Reporting Tim Kephart
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MIAMI (CBSMiami) – It all started so positive for the Miami Marlins in 2012. A brand new logo, the opening of a state-of-the-art stadium, a re-tooled roster, a World Series winning manager, it was supposed to be the launching point of a promising future.
Instead, it has ended with a resounding thud as the team hits rock bottom.
About the only thing the Marlins have been able to pull off without problems this year is the debut of the new uniforms and the opening of Marlins Park. But even Marlins Park, a taxpayer-funded stadium that will eventually cost upwards of $2 billion, wasn’t enough to overcome poor play.
If you recall, the Marlins at one point promised home attendance in the neighborhood of 2.5 million if its request for a retractable roof stadium was granted. The Marlins got the stadium, but forgot that in South Florida, if you’re not winning, no one is going.
The Marlins have been in last place and have not showed any signs of life for a couple of months. As a result, the attendance fell and kept falling. Officially, the Marlins reportedly drew 2,162,317 fans through Monday night, which ranks 12th in the National League.
According to CBS4 news partner the Miami Herald, the attendance figure ranks as the worst opening year attendance for a new Major League Baseball stadium since 2001. The Marlins will have a secondary issue as well heading into next year because attendance at new stadiums typically drops as the novelty wears off.
Marlins president David Samson said that overall, the team is happy with the way the ballpark has turned out after one season.
“We are happy, but not satisfied,” Samson told the Herald. “Clearly it’s a different world than we had at Sun Life. The main thing is the ballpark will last much longer than the disappointment of the season.”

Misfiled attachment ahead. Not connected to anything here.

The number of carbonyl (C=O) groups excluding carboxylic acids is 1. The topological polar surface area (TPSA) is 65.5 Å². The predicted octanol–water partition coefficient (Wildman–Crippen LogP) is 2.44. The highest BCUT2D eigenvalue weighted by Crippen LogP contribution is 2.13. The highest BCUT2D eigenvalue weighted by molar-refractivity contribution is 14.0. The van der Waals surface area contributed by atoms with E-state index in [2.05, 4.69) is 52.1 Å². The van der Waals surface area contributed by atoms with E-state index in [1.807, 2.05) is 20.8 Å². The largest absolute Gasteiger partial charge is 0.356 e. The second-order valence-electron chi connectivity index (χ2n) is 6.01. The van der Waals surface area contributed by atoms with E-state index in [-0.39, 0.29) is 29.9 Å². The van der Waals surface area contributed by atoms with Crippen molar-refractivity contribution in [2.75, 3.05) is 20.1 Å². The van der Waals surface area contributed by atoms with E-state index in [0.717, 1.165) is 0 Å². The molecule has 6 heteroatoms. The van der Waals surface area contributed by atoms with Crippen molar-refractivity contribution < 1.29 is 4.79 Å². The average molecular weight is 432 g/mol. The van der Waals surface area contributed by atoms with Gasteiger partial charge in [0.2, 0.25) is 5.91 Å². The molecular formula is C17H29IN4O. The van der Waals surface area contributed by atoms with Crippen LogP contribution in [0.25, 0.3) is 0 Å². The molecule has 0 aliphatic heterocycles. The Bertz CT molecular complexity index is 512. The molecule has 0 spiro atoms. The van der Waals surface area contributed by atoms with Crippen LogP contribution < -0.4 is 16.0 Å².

The Marlins hope the novelty doesn’t wear off because the team has been terrible this season. The Marlins enter Wednesday’s final game with a 69-92 record, dead last in the NL East. The team scored 607 runs and allowed 720 runs on the season.
The Marlins had a team batting average of .244, a team slugging percentage of just .383 and a team OPS of .691. Only three NL teams finished the season with a lower team batting average than the Marlins, the Chicago Cubs, Houston Astros, and the Pittsburgh Pirates.
The pitching wasn’t much better for the Marlins in 2012. The team ERA was 4.11, but did only give up 130 home runs on the season. Marlins pitchers struck out the fewest batters in the National League in 2012.
All of that said, the Marlins did have a few bright spots in 2012.
Marlins shortstop Jose Reyes started off slowly, but got rolling as the season rolled on and will likely finish the season with a .287 batting average and a .348 on-base percentage. Outfielder Justin Ruggiano also played well down the stretch, hitting .313 with 13 home runs and 36 RBI’s.
The face of the franchise though remains power hitting right fielder Giancarlo Stanton. At different points during the season, Stanton was the biggest nightmare opposing pitchers faced in the Marlins lineup. He was also elected to his first All-Star game this season, though an injury prevented him from playing.
Stanton has hit .291 this season with a .612 slugging percentage and a .974 OPS. He’s crushed 37 home runs and knocked in 86 runs, along with 30 doubles. Stanton made just seven errors on the season in the field as well.
So the Marlins will rebuild around Stanton and Reyes which is a good starting point for the franchise as far as hitting.
When it comes to pitching, the only reliable starter the Marlins had all season was veteran Mark Buehrle. He pitched more than 200 innings and finished with an ERA of 3.74, which is pretty good considering the lack of run support he got in most of his games.
Buehrle is signed for another three seasons. But the Marlins have a bigger decision with the staff “ace” Josh Johnson. The once towering pitcher was a shell of himself one year removed from major shoulder problems.
Johnson finished the season with an 8-14 record and an ERA of 3.81, the highest since 2008. Johnson did pitch 191 innings, but gave up the second most hits of his career and tied his career record for home runs allowed. Overall, Johnson had a strikeout to walk ratio of roughly 2.54.
Johnson could be trade bait in the offseason if he isn’t willing to slash his $13.75 million salary and sign long-term with the Marlins. The team wants to cut payroll in the coming seasons and dealing Johnson, who has just one year left on his contract, might get a good young prospect.
Needless to say, the Marlins will enter the 2012 offseason with lots of answers. But, the team said don’t expect another free agency spending spree, so where the team ends up heading into 2013 is anyone’s guess.